Two ad hoc electoral officers, on Thursday, took the witness stand at the Presidential Election Petition Court in Abuja, narrating their experience with uploading the results of the 25 February election to the IReV server.
The witnesses – Friday Egwuma and Grace Timothy – were engaged by the Independent National Electoral Commission (INEC) for the conduct of the disputed poll.
But they were subpoenaed by the five-member court based on the request of the presidential candidate of the Peoples Democratic Party (PDP), Atiku Abubakar.
Atiku got the witnesses subpoenaed to testify in support of his petition, which he filed at the court in March to challenge the victory of President Bola Tinubu in the February poll.
The respondents to Atiku’s petition – INEC, President Tinubu, and his party, the All Progressives Congress (APC) – had on Wednesday prevented the INEC’s ad hoc officers from testifying on the grounds that they needed more time to peruse the witnesses’ written statements.
At the resumed hearing, Atiku’s lawyer, Chris Uche, a Senior Advocate of Nigeria (SAN), led the two INEC’s ad hoc officers in evidence.
Testifying, Mr Egwuma, who was an INEC ad-hoc presiding officer at polling unit 017 at Aba-North Local Government Area of Abia State, said the Bimodal Voters Accreditation System (BVAS) machine “failed to transmit the results sheet on the presidential election” to INEC’s IREV portal.
“I successfully uploaded results sheets from the National Assembly elections on the INEC IReV portal, but when it came to the presidential election results sheet, it failed to upload,” Mr Egwuma told the court while being cross-examined by Abubakar Mahmoud, INEC’s lawyer.
However, Mr Egwuma told the court that there was a provision for “offline transmission” of results, which allowed failed electronic transmission of results sheets to take place when the network was restored.
While being cross-examined by Mr Tinubu’s lawyer, Wole Olanipekun, Mr Egwuma, Atiku’s 12th witness, said the Labour Party’s presidential candidate, Peter Obi, won the election at his polling unit.
Mr Obi is also contesting the outcome of the presidential election. He came third in the race, but he is urging the court to declare him president or order a fresh poll.
APC’s lawyer, Lateef Fagbemi, a SAN, tried to discredit Mr Egwuma as INEC’s presiding officer at polling unit 017 at Aba-North council area of Abia State.
Mr Fagbemi said the presiding officer at polling unit 017 during the 25 February election was Faga Kehen and not Mr Egwuma.
But Mr Egwuma insisted that he was the presiding officer for the polling unit.
The second INEC ad hoc officer, Grace Timothy, during her turn in the witness box, told the court she effectively deployed the BVAS machines during the February elections for accreditation of voters.
Ms Timothy, also a corps member, said she presided over the polls in Bauchi State.
Under cross-examination by Mr Mahmoud, Ms Timothy said, “I used the BVAS machine for accreditation of voters. But the only difficulty was uploading election results on the IReV portal.”
She, however, expressed satisfaction with the conduct of the election.
Ms Timothy, who hails from Dawaki Village in Plateau State, was Atiku’s 12th witness at the ongoing hearing of the petition.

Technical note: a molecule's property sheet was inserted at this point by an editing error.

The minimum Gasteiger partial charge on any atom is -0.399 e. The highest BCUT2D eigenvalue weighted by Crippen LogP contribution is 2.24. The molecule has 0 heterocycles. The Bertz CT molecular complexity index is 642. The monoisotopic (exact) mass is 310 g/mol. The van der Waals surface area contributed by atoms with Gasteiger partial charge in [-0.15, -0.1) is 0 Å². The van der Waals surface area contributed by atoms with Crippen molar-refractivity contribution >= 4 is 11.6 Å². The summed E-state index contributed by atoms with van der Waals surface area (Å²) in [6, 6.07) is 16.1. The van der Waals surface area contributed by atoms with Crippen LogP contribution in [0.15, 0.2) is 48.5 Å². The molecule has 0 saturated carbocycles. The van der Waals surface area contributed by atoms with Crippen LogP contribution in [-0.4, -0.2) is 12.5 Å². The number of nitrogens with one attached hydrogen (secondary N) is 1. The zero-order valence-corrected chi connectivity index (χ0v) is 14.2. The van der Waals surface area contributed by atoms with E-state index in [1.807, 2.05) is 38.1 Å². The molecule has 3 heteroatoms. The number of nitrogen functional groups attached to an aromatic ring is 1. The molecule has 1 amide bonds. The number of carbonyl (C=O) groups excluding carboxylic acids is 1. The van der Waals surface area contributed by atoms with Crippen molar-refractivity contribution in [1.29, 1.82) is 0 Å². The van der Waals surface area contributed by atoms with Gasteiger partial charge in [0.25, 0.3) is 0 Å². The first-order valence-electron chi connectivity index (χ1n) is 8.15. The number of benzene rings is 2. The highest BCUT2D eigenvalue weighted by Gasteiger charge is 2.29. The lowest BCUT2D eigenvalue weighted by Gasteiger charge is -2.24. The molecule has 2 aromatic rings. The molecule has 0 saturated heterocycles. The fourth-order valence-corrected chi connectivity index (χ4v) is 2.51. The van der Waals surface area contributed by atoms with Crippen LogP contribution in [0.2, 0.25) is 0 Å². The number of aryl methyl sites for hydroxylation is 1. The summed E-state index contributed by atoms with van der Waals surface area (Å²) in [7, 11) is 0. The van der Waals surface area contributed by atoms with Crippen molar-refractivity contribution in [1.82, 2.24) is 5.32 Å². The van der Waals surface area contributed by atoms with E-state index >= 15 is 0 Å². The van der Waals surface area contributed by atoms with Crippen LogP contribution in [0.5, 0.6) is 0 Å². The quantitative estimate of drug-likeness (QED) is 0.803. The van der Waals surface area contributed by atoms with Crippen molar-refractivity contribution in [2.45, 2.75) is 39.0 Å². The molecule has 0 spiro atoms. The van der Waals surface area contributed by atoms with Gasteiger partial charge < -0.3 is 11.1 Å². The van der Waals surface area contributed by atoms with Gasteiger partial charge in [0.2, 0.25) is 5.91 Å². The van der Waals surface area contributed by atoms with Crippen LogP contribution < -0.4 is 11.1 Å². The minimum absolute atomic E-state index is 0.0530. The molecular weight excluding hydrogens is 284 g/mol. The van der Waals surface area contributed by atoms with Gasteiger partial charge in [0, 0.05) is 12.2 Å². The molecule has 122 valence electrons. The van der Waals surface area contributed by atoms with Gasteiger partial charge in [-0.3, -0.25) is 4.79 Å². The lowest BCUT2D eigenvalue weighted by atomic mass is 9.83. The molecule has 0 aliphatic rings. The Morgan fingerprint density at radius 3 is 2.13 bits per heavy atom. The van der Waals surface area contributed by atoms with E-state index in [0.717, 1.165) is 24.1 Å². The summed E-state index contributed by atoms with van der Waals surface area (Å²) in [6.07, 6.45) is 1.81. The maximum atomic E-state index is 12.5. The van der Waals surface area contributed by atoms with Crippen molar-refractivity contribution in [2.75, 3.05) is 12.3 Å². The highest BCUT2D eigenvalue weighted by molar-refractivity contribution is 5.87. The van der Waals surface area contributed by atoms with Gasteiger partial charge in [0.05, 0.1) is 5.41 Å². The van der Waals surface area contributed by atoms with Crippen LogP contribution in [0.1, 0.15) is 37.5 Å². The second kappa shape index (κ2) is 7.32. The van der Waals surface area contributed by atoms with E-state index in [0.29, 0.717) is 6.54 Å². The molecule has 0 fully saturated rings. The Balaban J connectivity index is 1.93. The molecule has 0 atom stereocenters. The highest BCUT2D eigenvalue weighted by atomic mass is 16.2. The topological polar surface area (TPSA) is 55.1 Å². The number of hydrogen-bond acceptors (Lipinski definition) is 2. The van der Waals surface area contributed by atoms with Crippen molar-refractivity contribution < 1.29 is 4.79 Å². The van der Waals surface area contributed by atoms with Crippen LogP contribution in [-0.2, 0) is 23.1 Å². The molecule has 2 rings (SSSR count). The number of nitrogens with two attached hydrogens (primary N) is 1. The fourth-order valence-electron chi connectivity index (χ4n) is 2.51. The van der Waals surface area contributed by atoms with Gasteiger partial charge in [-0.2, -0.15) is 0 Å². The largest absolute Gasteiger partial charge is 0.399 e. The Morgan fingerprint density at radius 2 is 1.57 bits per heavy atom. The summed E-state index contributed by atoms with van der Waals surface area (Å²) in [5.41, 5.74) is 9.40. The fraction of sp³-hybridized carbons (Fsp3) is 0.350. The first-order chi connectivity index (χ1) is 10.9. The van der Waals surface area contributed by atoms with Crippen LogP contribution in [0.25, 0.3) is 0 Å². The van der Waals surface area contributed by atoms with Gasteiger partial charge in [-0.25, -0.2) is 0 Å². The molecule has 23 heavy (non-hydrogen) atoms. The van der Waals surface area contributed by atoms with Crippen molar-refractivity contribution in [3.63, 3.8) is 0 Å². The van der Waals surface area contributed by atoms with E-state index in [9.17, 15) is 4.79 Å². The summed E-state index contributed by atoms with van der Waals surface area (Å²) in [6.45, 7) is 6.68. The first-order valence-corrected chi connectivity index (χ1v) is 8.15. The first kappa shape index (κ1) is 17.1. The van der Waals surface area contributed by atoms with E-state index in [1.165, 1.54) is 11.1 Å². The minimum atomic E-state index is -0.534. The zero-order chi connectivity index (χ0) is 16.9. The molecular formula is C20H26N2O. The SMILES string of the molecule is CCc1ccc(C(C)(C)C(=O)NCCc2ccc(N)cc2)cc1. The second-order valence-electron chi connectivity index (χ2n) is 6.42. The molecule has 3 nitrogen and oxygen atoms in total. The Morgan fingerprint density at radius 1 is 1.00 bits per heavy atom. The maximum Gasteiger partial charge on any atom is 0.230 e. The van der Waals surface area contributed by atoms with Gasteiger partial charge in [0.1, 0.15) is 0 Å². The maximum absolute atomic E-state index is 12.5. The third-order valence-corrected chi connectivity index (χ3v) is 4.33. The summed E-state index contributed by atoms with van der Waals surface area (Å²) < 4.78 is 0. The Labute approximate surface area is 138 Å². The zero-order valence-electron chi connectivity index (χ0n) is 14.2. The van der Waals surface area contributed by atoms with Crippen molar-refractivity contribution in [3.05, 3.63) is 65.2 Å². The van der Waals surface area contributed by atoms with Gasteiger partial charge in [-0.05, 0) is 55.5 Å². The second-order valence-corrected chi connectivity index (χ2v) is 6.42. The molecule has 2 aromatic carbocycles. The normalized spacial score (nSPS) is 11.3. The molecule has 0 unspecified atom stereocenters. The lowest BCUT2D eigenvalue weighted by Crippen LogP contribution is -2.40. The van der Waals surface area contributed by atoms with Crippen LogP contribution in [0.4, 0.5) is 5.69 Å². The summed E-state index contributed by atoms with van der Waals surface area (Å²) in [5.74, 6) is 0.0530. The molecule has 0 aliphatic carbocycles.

After her testimony, the court adjourned proceedings in the suit until Friday.
Earlier, when Mr Uche was leading Mr Egwuma to adopt his witness statement on oath, President Tinubu ‘s counsel, Wole Olanipakun, a SAN, objected.
Mr Olanipekun submitted that the statement was not listed and front-loaded alongside other list of witnesses as required by the provision of the Electoral Act
He said the law did not distinguish between regular or subpoenaed witnesses, as he insisted that the statement of all witnesses must be frontloaded.
He said the subpoenaed witnesses’ statements were not frontloaded alongside the other witnesses in the petition as they should be.
Mr Olanipakun urged the court to uphold his objection.
In his own submission, counsel for INEC, Abubakar Mahmoud, also a SAN, said as of the time of filing the petition, the petitioners ought to have filed the subpoenaed witnesses’ statements on oath and frontload them.
Lateef Fagbemi, SAN counsel for APC, in his submission, aligned with both the 1st and 2nd respondents‘ counsel.
He added that the petitioners could apply for an extension of time to file additional witnesses.
However, Atiku’s lead counsel, Mr Uche, asked the court to dismiss the objections on the grounds that they were “utterly misplaced and misconceived”.
He submitted that the objections by Mr Tinubu, APC and INEC were deliberate ploys designed to delay proceedings.
Mr Uche insisted that the statements of the subpoenaed witnesses could not have been frontloaded along with the petition because the witnesses had not been summoned at the time of filing the petition.
He asked the court to discountenance the objections of the three respondents and hold that they are not regular additional witnesses envisaged in the law cited by Mr Olanipekun.
The court allowed the subpoenaed witnesses to testify and reserved its ruling on the objections till its final judgement.
After the witnesses completed their testimonies, the court adjourned further proceedings until Friday.
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